Such theology is perverted, it's obscene, and sick.  And those are the nice things I can say about it.

You see, Habbakuk is challenging the very basis of such thinking.  His argument is basically this:  how can God use immoral violence to condemn immoral violence?  

Teachers know this.  When teachers want to get children to be quiet, what do you do?  Hand goes up, mouth goes shut, the teacher gets that.  Why?  Because teachers know that yelling at children to get them to be quiet doesn't work -- it's counter-productive.

And so the prophet dares to raise this question of God -- 'God, how can you use evil to judge and condemn evil'?  Or we might say:  how can you use terror to fight terror?  Or torture to stop torture?

Can such ever be the way of God?  Should it ever be the way of God's people?

And so then the prophet says, after posing this question of God, "I'll keep watch, I'll stay silent, and I'll wait to see what God will answer".  And then we have that answer in chapter 2, verse 2 and following:

2Then the Lord answered me and said:
Write the vision;  make it plain on tablets,
   so that a runner may read it.
3For there is still a vision for the appointed time;
   it speaks of the end, and does not lie.
If it seems to tarry, wait for it;
   it will surely come, it will not delay.
4Look at the proud!
   Their spirit is not right in them,
   but the righteous live by their faith.


By the way, that is the quote that the Apostle Paul uses in the first chapter of Romans that I referred to last Sunday.  This is the heart of the prophet's vision.  The answer to the perplexing question of how God can be just and God's world can be so in-just.

There is, says the prophet, a vision -- God's vision for our world that will come on its own time, not on ours.  And we are the ones called to live by faith in the meantime, as we await the fulfillment of that vision.  To trust God and that vision of the world where justice and peace will reign.

Now, to trust God can mean two possible things.  It can either mean that everything will be OK, no matter what.  You know, it's all in God's hands, we don't have to worry.  Or, it can mean that if we trust the ways of God and follow them, then all will be OK.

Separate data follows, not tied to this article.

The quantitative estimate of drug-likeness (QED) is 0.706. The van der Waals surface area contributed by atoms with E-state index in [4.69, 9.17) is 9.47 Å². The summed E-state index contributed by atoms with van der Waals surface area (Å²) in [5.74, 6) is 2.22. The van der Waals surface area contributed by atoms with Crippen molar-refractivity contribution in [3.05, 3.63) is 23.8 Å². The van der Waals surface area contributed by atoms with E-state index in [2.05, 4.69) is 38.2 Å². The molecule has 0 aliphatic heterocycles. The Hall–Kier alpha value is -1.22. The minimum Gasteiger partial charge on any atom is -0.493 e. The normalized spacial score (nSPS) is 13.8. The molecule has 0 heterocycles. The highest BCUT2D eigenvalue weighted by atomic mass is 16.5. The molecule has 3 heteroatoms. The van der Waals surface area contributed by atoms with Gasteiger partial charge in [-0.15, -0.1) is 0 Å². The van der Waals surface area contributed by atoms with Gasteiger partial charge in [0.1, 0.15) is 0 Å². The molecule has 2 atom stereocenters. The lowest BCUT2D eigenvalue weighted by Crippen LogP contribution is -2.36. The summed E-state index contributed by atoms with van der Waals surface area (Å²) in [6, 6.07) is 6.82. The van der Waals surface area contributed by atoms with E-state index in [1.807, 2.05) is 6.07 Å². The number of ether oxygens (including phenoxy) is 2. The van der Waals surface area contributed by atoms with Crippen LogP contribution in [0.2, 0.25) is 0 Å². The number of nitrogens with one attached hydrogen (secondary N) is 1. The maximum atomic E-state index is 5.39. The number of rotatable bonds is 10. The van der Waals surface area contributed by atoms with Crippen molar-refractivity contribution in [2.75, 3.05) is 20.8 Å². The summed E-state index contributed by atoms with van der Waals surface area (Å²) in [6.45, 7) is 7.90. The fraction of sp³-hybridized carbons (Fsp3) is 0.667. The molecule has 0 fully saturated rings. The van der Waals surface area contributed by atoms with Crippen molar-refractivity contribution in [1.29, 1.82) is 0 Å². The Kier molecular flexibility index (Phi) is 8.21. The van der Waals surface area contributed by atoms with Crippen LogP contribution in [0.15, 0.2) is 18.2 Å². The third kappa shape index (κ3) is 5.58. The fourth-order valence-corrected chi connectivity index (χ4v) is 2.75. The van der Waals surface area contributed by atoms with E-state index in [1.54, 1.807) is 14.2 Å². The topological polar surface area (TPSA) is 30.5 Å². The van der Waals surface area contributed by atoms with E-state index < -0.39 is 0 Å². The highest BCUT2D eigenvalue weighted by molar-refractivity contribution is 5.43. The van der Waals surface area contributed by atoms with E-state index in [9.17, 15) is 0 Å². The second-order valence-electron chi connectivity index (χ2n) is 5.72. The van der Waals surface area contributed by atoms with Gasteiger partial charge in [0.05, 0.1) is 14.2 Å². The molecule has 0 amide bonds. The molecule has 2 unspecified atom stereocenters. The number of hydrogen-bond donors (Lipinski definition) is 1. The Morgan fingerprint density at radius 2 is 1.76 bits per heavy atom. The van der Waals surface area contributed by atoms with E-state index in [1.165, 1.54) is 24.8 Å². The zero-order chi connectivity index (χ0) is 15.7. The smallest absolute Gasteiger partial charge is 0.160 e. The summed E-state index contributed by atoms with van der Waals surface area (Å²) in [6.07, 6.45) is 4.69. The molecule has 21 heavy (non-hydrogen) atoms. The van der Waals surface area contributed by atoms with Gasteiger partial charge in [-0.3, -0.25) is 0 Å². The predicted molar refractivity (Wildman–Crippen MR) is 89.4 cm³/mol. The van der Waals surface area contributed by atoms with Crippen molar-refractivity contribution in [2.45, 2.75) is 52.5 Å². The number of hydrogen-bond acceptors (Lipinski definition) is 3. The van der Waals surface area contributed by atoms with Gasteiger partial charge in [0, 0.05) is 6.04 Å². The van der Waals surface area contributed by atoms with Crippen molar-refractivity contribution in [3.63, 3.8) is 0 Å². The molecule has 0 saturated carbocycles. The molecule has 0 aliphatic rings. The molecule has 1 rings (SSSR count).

You see the difference between the two?  They're pretty profound.

Harold Kushner, after his best-selling book "When Bad Things Happen to Good People", a number of years ago, was in the Netherlands, speaking.  A question came up from the audience:  "What does your understanding of God suggest about the possibility of nuclear war?"

Rabbi Kushner had to stop and think for a moment. . . huh.  He said in a year of lecturing after his book was published, no one had ever asked him that question before, in the United States.  And so there he was in the Netherlands, and he stopped, and he said:  "Well, I suppose it means that if we are foolish enough to push the button, God's not going to stop if from happening.  It will make God exceedingly sad, but God will pick up from the pieces left over, and will continue to work with those pieces to try to bring something good out of it.  It wouldn't be better than what could have been before, but He will continue to work with that".

Whereupon his host, the Bishop of the Dutch church, stood up and said:  "With all due respect to my guest, I cannot believe that God would ever allow such to happen".

You see, I think Rabbi Kushner was right.  Trusting God does not mean that everything will be OK, no matter what.  Talk about global warming.

Instead, trusting God means that you can trust the way of God is the right one.  The way of God's justice and peace is the way to achieve that vision God has for our lives and for our world.  And that is what Habbakuk means when he says 'The righteous live by faith'.

And I cite as evidence for that understanding the series of woes that follow in our text in the second chapter, that demonstrate the opposite way of living in the meantime, as we await for the appointed time.  God says, through the prophet (verse 6):

‘Alas for you who heap up what is not your own!’
   How long will you load yourselves with goods taken in pledge?
7Will not your own creditors suddenly rise,
   and those who make you tremble wake up?
   Then you will be booty for them.
8Because you have plundered many nations,
   all that survive of the peoples shall plunder you—
because of human bloodshed, and violence to the earth,
   to cities and all who live in them.

And then there are a series of other woes in that same vein.  

George Adam Smith, a Biblical scholar from 110 years ago, said this about this very text:

"Tyranny is intolerable.  In the nature of things, it cannot endure, but works out its own penalties.  By oppressing so many nations, the tyrant is preparing the instruments of his own destruction.  As he treats them, so in time shall they treat him.  Tyranny is suicide".